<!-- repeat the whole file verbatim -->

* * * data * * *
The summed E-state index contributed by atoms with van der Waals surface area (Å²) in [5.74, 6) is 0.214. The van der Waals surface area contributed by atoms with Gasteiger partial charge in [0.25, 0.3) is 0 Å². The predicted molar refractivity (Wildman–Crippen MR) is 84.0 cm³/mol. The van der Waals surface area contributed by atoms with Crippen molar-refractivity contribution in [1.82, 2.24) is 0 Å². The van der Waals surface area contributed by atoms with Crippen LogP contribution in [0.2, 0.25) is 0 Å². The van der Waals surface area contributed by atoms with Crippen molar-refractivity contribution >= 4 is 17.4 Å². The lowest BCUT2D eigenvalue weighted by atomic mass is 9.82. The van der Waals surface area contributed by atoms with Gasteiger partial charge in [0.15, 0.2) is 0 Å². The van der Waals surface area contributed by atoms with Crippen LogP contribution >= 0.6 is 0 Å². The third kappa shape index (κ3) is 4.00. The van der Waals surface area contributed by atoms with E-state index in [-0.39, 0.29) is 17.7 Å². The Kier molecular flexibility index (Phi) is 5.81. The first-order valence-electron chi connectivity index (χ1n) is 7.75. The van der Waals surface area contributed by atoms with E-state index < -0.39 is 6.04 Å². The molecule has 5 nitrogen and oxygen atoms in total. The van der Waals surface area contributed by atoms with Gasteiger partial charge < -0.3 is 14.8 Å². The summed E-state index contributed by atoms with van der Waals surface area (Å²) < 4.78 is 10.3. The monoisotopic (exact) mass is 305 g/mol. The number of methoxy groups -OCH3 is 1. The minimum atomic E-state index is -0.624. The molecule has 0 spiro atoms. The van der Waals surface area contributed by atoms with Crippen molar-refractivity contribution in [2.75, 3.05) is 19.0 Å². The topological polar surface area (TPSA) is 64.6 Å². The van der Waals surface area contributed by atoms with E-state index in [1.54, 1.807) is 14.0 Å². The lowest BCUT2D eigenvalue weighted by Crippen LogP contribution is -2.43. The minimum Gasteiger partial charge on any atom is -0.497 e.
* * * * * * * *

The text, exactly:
The summed E-state index contributed by atoms with van der Waals surface area (Å²) in [5.74, 6) is 0.214. The van der Waals surface area contributed by atoms with Gasteiger partial charge in [0.25, 0.3) is 0 Å². The predicted molar refractivity (Wildman–Crippen MR) is 84.0 cm³/mol. The van der Waals surface area contributed by atoms with Crippen molar-refractivity contribution in [1.82, 2.24) is 0 Å². The van der Waals surface area contributed by atoms with Crippen LogP contribution in [0.2, 0.25) is 0 Å². The van der Waals surface area contributed by atoms with Crippen molar-refractivity contribution >= 4 is 17.4 Å². The lowest BCUT2D eigenvalue weighted by atomic mass is 9.82. The van der Waals surface area contributed by atoms with Gasteiger partial charge in [0.15, 0.2) is 0 Å². The van der Waals surface area contributed by atoms with Crippen LogP contribution >= 0.6 is 0 Å². The third kappa shape index (κ3) is 4.00. The van der Waals surface area contributed by atoms with E-state index in [-0.39, 0.29) is 17.7 Å². The Kier molecular flexibility index (Phi) is 5.81. The first-order valence-electron chi connectivity index (χ1n) is 7.75. The van der Waals surface area contributed by atoms with E-state index < -0.39 is 6.04 Å². The molecule has 5 nitrogen and oxygen atoms in total. The van der Waals surface area contributed by atoms with Gasteiger partial charge < -0.3 is 14.8 Å². The summed E-state index contributed by atoms with van der Waals surface area (Å²) < 4.78 is 10.3. The monoisotopic (exact) mass is 305 g/mol. The number of methoxy groups -OCH3 is 1. The minimum atomic E-state index is -0.624. The molecule has 0 spiro atoms. The van der Waals surface area contributed by atoms with Crippen molar-refractivity contribution in [2.75, 3.05) is 19.0 Å². The topological polar surface area (TPSA) is 64.6 Å². The van der Waals surface area contributed by atoms with E-state index in [1.54, 1.807) is 14.0 Å². The lowest BCUT2D eigenvalue weighted by Crippen LogP contribution is -2.43. The minimum Gasteiger partial charge on any atom is -0.497 e.